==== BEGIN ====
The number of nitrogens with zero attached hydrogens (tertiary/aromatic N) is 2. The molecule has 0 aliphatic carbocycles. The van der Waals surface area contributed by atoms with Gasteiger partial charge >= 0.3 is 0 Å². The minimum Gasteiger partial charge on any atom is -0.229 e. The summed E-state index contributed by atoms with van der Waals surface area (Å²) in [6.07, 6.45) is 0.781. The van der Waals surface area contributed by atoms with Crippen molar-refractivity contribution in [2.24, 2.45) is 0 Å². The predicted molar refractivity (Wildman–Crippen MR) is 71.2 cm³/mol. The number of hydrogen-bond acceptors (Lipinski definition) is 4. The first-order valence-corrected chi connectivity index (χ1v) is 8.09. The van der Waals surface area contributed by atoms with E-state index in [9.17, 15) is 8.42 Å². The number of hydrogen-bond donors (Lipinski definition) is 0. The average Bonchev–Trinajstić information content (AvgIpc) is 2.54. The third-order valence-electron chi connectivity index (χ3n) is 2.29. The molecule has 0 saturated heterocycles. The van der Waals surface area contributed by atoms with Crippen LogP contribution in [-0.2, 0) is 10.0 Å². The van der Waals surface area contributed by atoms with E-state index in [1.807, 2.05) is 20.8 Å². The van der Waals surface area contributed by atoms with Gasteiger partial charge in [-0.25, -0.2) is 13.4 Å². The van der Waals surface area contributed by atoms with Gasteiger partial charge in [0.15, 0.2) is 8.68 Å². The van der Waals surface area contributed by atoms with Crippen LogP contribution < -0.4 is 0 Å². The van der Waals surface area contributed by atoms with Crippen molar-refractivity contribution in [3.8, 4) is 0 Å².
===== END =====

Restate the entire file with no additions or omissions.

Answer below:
The number of nitrogens with zero attached hydrogens (tertiary/aromatic N) is 2. The molecule has 0 aliphatic carbocycles. The van der Waals surface area contributed by atoms with Gasteiger partial charge >= 0.3 is 0 Å². The minimum Gasteiger partial charge on any atom is -0.229 e. The summed E-state index contributed by atoms with van der Waals surface area (Å²) in [6.07, 6.45) is 0.781. The van der Waals surface area contributed by atoms with Crippen molar-refractivity contribution in [2.24, 2.45) is 0 Å². The predicted molar refractivity (Wildman–Crippen MR) is 71.2 cm³/mol. The number of hydrogen-bond acceptors (Lipinski definition) is 4. The first-order valence-corrected chi connectivity index (χ1v) is 8.09. The van der Waals surface area contributed by atoms with E-state index in [9.17, 15) is 8.42 Å². The number of hydrogen-bond donors (Lipinski definition) is 0. The average Bonchev–Trinajstić information content (AvgIpc) is 2.54. The third-order valence-electron chi connectivity index (χ3n) is 2.29. The molecule has 0 saturated heterocycles. The van der Waals surface area contributed by atoms with Crippen LogP contribution in [-0.2, 0) is 10.0 Å². The van der Waals surface area contributed by atoms with E-state index in [1.807, 2.05) is 20.8 Å². The van der Waals surface area contributed by atoms with Gasteiger partial charge in [-0.25, -0.2) is 13.4 Å². The van der Waals surface area contributed by atoms with Gasteiger partial charge in [0.15, 0.2) is 8.68 Å². The van der Waals surface area contributed by atoms with Crippen LogP contribution < -0.4 is 0 Å². The van der Waals surface area contributed by atoms with Crippen molar-refractivity contribution in [3.8, 4) is 0 Å².